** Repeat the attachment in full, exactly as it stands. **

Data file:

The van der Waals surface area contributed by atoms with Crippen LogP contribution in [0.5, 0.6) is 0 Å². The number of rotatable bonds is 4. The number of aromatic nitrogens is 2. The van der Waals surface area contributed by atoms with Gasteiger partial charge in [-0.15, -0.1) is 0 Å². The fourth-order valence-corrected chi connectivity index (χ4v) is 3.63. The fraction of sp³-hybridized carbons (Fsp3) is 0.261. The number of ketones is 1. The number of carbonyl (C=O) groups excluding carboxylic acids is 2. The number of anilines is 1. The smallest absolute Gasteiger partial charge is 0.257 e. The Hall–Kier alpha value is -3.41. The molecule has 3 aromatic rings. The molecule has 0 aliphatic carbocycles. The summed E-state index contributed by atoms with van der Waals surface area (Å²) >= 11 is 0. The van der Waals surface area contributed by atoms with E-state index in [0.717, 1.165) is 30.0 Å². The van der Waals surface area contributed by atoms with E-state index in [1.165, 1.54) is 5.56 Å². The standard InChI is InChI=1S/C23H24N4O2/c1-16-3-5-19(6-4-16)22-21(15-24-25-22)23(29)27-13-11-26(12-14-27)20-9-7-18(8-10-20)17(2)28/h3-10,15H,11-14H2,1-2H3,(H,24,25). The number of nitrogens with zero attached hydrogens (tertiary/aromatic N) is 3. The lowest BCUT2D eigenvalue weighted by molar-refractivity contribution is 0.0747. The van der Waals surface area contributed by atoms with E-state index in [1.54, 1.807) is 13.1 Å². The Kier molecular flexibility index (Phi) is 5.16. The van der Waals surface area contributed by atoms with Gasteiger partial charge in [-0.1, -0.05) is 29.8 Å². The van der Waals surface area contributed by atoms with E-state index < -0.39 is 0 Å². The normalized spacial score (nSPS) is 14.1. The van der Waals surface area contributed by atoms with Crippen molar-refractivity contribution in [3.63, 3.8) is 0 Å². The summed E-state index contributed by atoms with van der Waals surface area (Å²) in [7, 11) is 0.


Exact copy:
The van der Waals surface area contributed by atoms with Crippen LogP contribution in [0.5, 0.6) is 0 Å². The number of rotatable bonds is 4. The number of aromatic nitrogens is 2. The van der Waals surface area contributed by atoms with Gasteiger partial charge in [-0.15, -0.1) is 0 Å². The fourth-order valence-corrected chi connectivity index (χ4v) is 3.63. The fraction of sp³-hybridized carbons (Fsp3) is 0.261. The number of ketones is 1. The number of carbonyl (C=O) groups excluding carboxylic acids is 2. The number of anilines is 1. The smallest absolute Gasteiger partial charge is 0.257 e. The Hall–Kier alpha value is -3.41. The molecule has 3 aromatic rings. The molecule has 0 aliphatic carbocycles. The summed E-state index contributed by atoms with van der Waals surface area (Å²) >= 11 is 0. The van der Waals surface area contributed by atoms with E-state index in [0.717, 1.165) is 30.0 Å². The van der Waals surface area contributed by atoms with E-state index in [1.165, 1.54) is 5.56 Å². The standard InChI is InChI=1S/C23H24N4O2/c1-16-3-5-19(6-4-16)22-21(15-24-25-22)23(29)27-13-11-26(12-14-27)20-9-7-18(8-10-20)17(2)28/h3-10,15H,11-14H2,1-2H3,(H,24,25). The number of nitrogens with zero attached hydrogens (tertiary/aromatic N) is 3. The lowest BCUT2D eigenvalue weighted by molar-refractivity contribution is 0.0747. The van der Waals surface area contributed by atoms with E-state index in [1.54, 1.807) is 13.1 Å². The Kier molecular flexibility index (Phi) is 5.16. The van der Waals surface area contributed by atoms with Gasteiger partial charge in [-0.1, -0.05) is 29.8 Å². The van der Waals surface area contributed by atoms with E-state index < -0.39 is 0 Å². The normalized spacial score (nSPS) is 14.1. The van der Waals surface area contributed by atoms with Crippen molar-refractivity contribution in [3.63, 3.8) is 0 Å². The summed E-state index contributed by atoms with van der Waals surface area (Å²) in [7, 11) is 0.